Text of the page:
HTTP/1.0 200 OK Content-Type: text/html Rights Intact After Bust, Court Rules
Pubdate: Thu, 24 Jul 2008
Source: Winnipeg Free Press (CN MB)
Copyright: 2008 Winnipeg Free Press
Author: Mike McIntyre


Winnipeg police didn't breach a man's charter rights when they went to
check on his emotional well-being and found a marijuana grow operation
inside his home.

Ryan Tereck tried to fight his drug conviction on the grounds police
had no right busting into his home and seizing about 300 pot plans
found inside.

The Manitoba Court of Appeal disagrees, ruling this week police were
only looking out for his best interests and can't be faulted for
stumbling across a crime in the process.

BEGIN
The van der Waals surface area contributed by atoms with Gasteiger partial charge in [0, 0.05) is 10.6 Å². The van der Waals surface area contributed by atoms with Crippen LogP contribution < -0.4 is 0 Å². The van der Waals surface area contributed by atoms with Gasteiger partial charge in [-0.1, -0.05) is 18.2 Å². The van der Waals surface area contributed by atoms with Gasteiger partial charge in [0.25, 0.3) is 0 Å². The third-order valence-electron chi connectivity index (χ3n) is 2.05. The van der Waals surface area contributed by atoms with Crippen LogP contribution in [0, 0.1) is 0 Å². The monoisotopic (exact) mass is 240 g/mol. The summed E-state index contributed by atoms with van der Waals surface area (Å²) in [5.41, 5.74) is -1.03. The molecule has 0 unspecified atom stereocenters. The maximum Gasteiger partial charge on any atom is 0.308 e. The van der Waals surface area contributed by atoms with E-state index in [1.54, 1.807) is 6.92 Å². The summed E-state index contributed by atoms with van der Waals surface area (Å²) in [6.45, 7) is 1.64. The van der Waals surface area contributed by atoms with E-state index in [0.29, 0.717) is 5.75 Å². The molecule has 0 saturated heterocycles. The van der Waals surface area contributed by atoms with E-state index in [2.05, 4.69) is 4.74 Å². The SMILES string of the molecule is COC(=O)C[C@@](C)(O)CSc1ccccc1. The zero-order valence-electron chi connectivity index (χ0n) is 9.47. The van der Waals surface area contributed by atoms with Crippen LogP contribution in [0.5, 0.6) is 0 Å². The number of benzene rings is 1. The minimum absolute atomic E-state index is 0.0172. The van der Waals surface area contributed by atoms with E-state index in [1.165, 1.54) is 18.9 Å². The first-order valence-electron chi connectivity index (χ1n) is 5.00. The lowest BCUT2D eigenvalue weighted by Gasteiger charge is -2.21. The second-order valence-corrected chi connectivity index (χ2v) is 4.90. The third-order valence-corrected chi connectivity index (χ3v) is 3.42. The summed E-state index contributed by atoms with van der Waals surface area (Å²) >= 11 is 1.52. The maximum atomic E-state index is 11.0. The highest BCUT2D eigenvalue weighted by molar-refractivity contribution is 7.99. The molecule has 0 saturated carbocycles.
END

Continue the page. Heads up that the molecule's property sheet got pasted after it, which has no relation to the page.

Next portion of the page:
The unusual case dates back to April 2005, when Tereck apparently told
his psychiatrist in a letter he planned to shoot and kill himself. The
information was passed on to Tereck's father, who called police. He
told officers his son seemed "agitated" during their last conversation
and he was concerned he may follow through with his suicide threat.

Police went to Tereck's home and had to break the door down when
nobody answered. They found him sitting inside and quickly took him
into custody for his own protection.

Police then conducted what's called a "sweep search" of his home to
check whether there were any other people or weapons around. That's
when they came across the grow operation.

Normally, police must obtain a warrant in order to make a seizure of
this kind. But there are allowances in law for special circumstances
where public safety is deemed to be at risk.

Appeal Court Justice Michel Monnin said it would have been a
"dereliction of their duty or plain negligence" if police had left
Tereck's home without ensuring a loaded gun or other weapon might not
be laying around for future use by him.
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